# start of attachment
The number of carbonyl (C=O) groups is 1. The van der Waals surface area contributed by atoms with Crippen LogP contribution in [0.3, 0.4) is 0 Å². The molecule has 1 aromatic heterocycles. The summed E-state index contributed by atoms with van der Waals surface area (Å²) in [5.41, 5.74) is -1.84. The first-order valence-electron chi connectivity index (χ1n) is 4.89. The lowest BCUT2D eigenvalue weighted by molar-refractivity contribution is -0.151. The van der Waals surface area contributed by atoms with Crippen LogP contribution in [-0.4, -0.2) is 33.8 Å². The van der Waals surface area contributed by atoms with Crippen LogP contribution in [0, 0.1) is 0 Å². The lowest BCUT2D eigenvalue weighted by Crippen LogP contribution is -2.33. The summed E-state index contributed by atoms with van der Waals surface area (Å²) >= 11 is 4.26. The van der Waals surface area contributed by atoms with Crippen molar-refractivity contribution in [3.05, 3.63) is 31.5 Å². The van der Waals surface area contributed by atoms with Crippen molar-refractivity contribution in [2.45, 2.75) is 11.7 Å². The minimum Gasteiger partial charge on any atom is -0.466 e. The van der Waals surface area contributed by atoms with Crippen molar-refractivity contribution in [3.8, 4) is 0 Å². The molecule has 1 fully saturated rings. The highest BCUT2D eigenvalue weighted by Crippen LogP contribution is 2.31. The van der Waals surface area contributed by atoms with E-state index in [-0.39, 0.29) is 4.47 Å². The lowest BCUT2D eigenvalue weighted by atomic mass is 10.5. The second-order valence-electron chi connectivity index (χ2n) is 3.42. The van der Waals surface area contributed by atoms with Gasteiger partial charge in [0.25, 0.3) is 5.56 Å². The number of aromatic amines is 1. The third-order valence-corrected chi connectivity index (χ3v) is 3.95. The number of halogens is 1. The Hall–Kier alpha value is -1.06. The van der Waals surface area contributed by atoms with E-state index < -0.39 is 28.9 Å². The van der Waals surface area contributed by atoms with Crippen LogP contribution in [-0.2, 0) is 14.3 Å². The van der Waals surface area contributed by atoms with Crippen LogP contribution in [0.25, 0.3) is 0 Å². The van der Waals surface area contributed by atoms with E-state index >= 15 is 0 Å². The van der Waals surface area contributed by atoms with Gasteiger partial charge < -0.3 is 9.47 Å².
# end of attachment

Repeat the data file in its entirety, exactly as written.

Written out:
The number of carbonyl (C=O) groups is 1. The van der Waals surface area contributed by atoms with Crippen LogP contribution in [0.3, 0.4) is 0 Å². The molecule has 1 aromatic heterocycles. The summed E-state index contributed by atoms with van der Waals surface area (Å²) in [5.41, 5.74) is -1.84. The first-order valence-electron chi connectivity index (χ1n) is 4.89. The lowest BCUT2D eigenvalue weighted by molar-refractivity contribution is -0.151. The van der Waals surface area contributed by atoms with Crippen LogP contribution in [-0.4, -0.2) is 33.8 Å². The van der Waals surface area contributed by atoms with Crippen LogP contribution in [0, 0.1) is 0 Å². The lowest BCUT2D eigenvalue weighted by Crippen LogP contribution is -2.33. The summed E-state index contributed by atoms with van der Waals surface area (Å²) >= 11 is 4.26. The van der Waals surface area contributed by atoms with Crippen molar-refractivity contribution in [3.05, 3.63) is 31.5 Å². The van der Waals surface area contributed by atoms with Crippen molar-refractivity contribution in [2.45, 2.75) is 11.7 Å². The minimum Gasteiger partial charge on any atom is -0.466 e. The van der Waals surface area contributed by atoms with Crippen molar-refractivity contribution in [3.8, 4) is 0 Å². The molecule has 1 fully saturated rings. The highest BCUT2D eigenvalue weighted by Crippen LogP contribution is 2.31. The van der Waals surface area contributed by atoms with E-state index in [-0.39, 0.29) is 4.47 Å². The lowest BCUT2D eigenvalue weighted by atomic mass is 10.5. The second-order valence-electron chi connectivity index (χ2n) is 3.42. The van der Waals surface area contributed by atoms with Gasteiger partial charge in [0.25, 0.3) is 5.56 Å². The number of aromatic amines is 1. The third-order valence-corrected chi connectivity index (χ3v) is 3.95. The number of halogens is 1. The Hall–Kier alpha value is -1.06. The van der Waals surface area contributed by atoms with E-state index < -0.39 is 28.9 Å². The van der Waals surface area contributed by atoms with Crippen LogP contribution in [-0.2, 0) is 14.3 Å². The van der Waals surface area contributed by atoms with Crippen LogP contribution in [0.25, 0.3) is 0 Å². The van der Waals surface area contributed by atoms with E-state index >= 15 is 0 Å². The van der Waals surface area contributed by atoms with Gasteiger partial charge < -0.3 is 9.47 Å².